Stephen Bainbridge's somewhat tongue in check suggestion that if his blog is being cited in high-class law journals maybe he should get institutional credit for blogging gets taken somewhat seriously by one law dean.
Boy do I have mixed feelings about this. On the one hand, I think a smart Law Dean (or any academic administrator) should encourage blogging by folks who will raise an institution's profile as part of a general strategy of institutional advancement. I proposed just that to our Dean some time ago, but other than generously offering to pay my hosting costs (an offer I declined so that I could also use the host in good conscience for various personal and family projects), and telling the faculty in a memo that if anyone else wants a blog the school would pick up the tab, the idea didn't go far in the law school; fortunately the University will be rolling out blogs for everyone Real Soon Now. While I could see a very enlightened Dean counting blogging as a form of community service, I wouldn't expect that to be very common. That said, there are a few blogs — Larry Solum's extraordinary efforts come immediately to mind even without prompting — that probably should count in other columns too.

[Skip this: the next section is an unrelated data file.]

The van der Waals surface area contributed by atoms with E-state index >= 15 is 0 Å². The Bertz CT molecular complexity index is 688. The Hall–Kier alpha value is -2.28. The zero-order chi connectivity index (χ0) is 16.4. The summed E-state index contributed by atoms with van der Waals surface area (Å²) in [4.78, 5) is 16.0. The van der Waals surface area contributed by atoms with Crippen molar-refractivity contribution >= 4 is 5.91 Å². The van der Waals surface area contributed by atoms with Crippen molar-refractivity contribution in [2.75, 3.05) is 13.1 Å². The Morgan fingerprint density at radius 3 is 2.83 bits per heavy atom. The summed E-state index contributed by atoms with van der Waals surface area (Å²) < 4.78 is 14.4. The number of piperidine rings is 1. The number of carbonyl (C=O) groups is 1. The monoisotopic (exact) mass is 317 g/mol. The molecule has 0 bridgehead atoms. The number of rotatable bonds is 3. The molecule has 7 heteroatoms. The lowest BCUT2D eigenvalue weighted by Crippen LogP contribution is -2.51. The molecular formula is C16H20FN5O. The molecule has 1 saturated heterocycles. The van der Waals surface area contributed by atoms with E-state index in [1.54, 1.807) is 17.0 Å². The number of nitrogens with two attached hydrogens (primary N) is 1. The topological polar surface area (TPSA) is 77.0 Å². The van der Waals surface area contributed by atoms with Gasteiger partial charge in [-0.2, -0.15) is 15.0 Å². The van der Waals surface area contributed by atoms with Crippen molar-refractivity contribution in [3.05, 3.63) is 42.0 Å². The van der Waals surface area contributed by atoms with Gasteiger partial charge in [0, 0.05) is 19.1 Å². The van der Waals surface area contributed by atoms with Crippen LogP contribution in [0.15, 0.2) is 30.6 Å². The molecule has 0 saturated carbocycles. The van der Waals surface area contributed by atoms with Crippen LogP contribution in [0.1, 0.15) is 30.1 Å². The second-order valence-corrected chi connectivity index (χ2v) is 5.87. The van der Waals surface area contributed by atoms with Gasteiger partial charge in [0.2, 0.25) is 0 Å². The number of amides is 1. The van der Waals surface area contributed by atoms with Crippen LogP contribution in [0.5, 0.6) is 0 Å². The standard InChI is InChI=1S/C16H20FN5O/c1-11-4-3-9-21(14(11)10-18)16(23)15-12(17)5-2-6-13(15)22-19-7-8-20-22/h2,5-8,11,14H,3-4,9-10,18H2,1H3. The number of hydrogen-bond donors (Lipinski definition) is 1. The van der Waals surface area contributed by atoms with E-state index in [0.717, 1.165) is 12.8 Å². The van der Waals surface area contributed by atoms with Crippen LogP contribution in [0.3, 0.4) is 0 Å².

On the other hand, while if pressed I would claim that my running ICANNWatch is a form of community service, I wouldn't make that claim for the more self-indulgent, mostly half-baked, musings and agitprop here. Plus, I'd feel odd asking for credit for another one of my hobbies. I already made my hobby my job by becoming an Internet lawyer. Besides, I'm already having too much fun on my job to make this part of it.